Having a special needs child comes with unique challenges, and as a parent you’re already probably aware of that fact. However one particularly unique challenge is finding ways to keep your child active in a world where many special needs children can’t participate in certain activities.
Still, staying active is extremely important for every child. Use the tips below to make sure your son or daughter gets the exercise they need and builds healthy habits to take with them into their adult years.
When it comes to finding activities for your child. Sure, the standard active tasks like playing at the playground, team sports or basic exercises like jumping jacks might be the first things that come to mind, but those aren’t the only activities that your child can do.
Simply dancing to upbeat music, taking a walk, tossing a ball or playing with a pet are all activities that children love. You don’t have to limit your activities to only one, either. There’s nothing wrong with switching between activities to keep your child interested in what they’re doing.
Find activities that your child really enjoys and try to make them part of their regular routine. The actual activity isn’t as important as the exercise, but you may need to try a few different things before you find something that they will stick with and works with your work and their school schedule.
Get your child involved in organizations that promote special needs sports and activities. While your child may not be able to join the competitive baseball or basketball team at school, there are plenty of programs out there designed to support and encourage children with special needs, even if they aren’t found at your child’s school.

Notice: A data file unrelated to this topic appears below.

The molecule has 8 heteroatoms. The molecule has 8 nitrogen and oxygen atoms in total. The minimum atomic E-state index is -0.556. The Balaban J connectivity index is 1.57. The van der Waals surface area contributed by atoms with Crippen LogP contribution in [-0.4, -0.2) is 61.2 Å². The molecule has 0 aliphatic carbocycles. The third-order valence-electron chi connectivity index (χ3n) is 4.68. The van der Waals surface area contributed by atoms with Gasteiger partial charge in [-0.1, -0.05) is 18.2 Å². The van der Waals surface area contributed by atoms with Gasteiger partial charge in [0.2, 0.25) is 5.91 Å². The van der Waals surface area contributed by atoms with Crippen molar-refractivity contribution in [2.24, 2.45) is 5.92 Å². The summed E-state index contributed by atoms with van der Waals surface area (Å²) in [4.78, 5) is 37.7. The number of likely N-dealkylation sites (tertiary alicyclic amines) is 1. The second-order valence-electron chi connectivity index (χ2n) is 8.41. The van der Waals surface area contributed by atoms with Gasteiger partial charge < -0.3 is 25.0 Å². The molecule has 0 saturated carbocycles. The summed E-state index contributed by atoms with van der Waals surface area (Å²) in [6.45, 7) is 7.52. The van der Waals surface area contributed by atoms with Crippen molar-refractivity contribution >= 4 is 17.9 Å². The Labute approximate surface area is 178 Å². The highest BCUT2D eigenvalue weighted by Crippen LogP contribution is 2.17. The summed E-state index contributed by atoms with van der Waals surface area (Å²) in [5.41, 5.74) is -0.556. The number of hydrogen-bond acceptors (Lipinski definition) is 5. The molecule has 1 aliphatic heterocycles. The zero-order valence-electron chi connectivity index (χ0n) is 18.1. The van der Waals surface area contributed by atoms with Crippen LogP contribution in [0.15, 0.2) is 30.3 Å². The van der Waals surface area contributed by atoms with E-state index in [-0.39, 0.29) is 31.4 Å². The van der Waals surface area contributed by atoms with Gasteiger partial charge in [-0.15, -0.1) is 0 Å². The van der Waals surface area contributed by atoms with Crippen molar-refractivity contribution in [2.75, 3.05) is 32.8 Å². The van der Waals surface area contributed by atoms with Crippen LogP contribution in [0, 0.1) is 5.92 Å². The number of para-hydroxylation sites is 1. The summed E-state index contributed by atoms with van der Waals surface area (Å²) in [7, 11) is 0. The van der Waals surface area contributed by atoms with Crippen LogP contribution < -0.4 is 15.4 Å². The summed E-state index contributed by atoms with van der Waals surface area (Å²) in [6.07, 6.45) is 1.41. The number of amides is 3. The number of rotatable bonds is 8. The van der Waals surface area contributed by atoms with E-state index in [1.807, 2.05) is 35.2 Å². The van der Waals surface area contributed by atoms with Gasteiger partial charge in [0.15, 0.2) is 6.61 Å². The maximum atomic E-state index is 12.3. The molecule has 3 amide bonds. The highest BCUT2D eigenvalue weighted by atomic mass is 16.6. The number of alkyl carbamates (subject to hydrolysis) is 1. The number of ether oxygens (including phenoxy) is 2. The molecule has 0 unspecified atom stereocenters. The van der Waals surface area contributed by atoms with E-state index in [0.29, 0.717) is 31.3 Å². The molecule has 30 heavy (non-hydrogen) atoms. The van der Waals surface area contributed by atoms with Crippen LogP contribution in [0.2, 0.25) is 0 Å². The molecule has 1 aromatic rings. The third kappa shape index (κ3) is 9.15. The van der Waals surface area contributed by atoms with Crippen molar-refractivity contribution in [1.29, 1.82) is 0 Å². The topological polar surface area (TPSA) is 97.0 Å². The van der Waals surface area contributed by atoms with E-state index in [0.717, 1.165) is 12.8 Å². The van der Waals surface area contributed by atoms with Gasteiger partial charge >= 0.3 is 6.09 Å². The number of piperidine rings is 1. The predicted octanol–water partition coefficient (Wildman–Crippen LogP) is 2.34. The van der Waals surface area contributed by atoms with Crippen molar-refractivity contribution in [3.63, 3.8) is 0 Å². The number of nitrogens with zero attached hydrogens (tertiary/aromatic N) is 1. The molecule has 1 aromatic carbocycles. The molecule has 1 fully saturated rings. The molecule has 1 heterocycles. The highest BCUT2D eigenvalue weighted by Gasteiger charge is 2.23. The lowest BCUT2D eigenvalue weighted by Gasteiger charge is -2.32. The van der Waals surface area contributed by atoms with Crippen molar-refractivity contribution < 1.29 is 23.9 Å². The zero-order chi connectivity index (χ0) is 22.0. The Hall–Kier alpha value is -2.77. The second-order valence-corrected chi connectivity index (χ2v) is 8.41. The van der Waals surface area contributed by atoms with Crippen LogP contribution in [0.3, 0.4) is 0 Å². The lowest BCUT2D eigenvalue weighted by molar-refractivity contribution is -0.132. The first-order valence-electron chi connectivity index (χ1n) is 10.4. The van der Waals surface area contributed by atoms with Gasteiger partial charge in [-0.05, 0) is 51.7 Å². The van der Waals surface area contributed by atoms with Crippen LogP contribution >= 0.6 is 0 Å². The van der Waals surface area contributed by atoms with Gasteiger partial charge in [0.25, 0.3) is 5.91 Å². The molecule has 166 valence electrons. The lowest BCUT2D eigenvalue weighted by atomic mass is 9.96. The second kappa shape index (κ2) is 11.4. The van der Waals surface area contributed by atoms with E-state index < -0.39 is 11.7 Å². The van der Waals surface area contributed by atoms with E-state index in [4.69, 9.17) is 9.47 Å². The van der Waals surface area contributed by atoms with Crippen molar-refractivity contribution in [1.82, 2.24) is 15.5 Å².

Do your research and find something in your area that your child will want to participate in.
Find fitness accessories made specifically for your child and their needs. For example, there are bicycles out there for children who have certain special needs and who need help doing things like riding a bicycle.
While there are many products out there that can be very expensive, there are many that are incredibly affordable and no more than a standard child’s bicycle or tricycle. Plus, your child will love the freedom of being able to ride on their own while you watch them.
Make sure your child can get out of whatever activity you are doing quickly. For example, if your child becomes frustrated or bored with activity, it’s important that they know that they can stop.
This will help give them a sense of control over the activities and fitness level, and in that way, will help empower and encourage them. They’ll also be more likely to be responsive to other suggestions of physical activity in the future.
Finding activities that are ideal for special needs children can seem tough. However, it isn’t impossible.
If you have a community of special needs parents you commonly talk to, don’t be afraid to reach out to them for advice and tips.
Tara Heath is a freelance writer who resides in California. She currently writes for the California Special Needs Law Group Blog as well as other sites involving children and health. In her free time she loves to stay active by playing tennis and hiking.
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